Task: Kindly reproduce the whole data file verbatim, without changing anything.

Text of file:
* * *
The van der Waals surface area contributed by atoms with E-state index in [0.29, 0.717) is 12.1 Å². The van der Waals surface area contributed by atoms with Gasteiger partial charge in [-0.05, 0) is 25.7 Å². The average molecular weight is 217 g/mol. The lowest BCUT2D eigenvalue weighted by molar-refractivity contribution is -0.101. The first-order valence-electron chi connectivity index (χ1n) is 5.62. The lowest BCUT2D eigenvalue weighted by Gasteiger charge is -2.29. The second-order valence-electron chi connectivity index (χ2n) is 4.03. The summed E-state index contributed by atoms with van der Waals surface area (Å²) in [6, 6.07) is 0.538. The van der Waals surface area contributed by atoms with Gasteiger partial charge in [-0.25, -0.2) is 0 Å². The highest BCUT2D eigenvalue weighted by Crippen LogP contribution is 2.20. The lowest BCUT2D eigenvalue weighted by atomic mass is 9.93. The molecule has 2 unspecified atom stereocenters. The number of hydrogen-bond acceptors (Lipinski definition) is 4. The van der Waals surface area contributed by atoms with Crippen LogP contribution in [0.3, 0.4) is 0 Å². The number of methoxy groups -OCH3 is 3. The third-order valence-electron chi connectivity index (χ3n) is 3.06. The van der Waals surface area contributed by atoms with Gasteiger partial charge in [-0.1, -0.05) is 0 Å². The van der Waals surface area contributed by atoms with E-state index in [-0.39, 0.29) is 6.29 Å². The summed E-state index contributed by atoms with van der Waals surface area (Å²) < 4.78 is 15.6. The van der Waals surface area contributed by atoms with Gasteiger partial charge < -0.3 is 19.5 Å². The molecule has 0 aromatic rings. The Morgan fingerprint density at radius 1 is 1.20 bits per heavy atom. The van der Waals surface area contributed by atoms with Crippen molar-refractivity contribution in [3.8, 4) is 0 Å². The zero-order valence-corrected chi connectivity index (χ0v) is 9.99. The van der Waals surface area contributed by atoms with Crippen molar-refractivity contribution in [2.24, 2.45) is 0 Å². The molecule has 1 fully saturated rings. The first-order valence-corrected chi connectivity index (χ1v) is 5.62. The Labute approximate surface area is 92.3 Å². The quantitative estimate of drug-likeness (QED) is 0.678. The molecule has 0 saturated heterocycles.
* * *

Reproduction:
The van der Waals surface area contributed by atoms with E-state index in [0.29, 0.717) is 12.1 Å². The van der Waals surface area contributed by atoms with Gasteiger partial charge in [-0.05, 0) is 25.7 Å². The average molecular weight is 217 g/mol. The lowest BCUT2D eigenvalue weighted by molar-refractivity contribution is -0.101. The first-order valence-electron chi connectivity index (χ1n) is 5.62. The lowest BCUT2D eigenvalue weighted by Gasteiger charge is -2.29. The second-order valence-electron chi connectivity index (χ2n) is 4.03. The summed E-state index contributed by atoms with van der Waals surface area (Å²) in [6, 6.07) is 0.538. The van der Waals surface area contributed by atoms with Gasteiger partial charge in [-0.25, -0.2) is 0 Å². The highest BCUT2D eigenvalue weighted by Crippen LogP contribution is 2.20. The lowest BCUT2D eigenvalue weighted by atomic mass is 9.93. The molecule has 2 unspecified atom stereocenters. The number of hydrogen-bond acceptors (Lipinski definition) is 4. The van der Waals surface area contributed by atoms with Crippen LogP contribution in [0.3, 0.4) is 0 Å². The number of methoxy groups -OCH3 is 3. The third-order valence-electron chi connectivity index (χ3n) is 3.06. The van der Waals surface area contributed by atoms with Gasteiger partial charge in [-0.1, -0.05) is 0 Å². The van der Waals surface area contributed by atoms with E-state index in [-0.39, 0.29) is 6.29 Å². The summed E-state index contributed by atoms with van der Waals surface area (Å²) < 4.78 is 15.6. The van der Waals surface area contributed by atoms with Gasteiger partial charge < -0.3 is 19.5 Å². The molecule has 0 aromatic rings. The Morgan fingerprint density at radius 1 is 1.20 bits per heavy atom. The van der Waals surface area contributed by atoms with Crippen molar-refractivity contribution in [3.8, 4) is 0 Å². The zero-order valence-corrected chi connectivity index (χ0v) is 9.99. The van der Waals surface area contributed by atoms with Crippen molar-refractivity contribution in [2.24, 2.45) is 0 Å². The molecule has 1 fully saturated rings. The first-order valence-corrected chi connectivity index (χ1v) is 5.62. The Labute approximate surface area is 92.3 Å². The quantitative estimate of drug-likeness (QED) is 0.678. The molecule has 0 saturated heterocycles.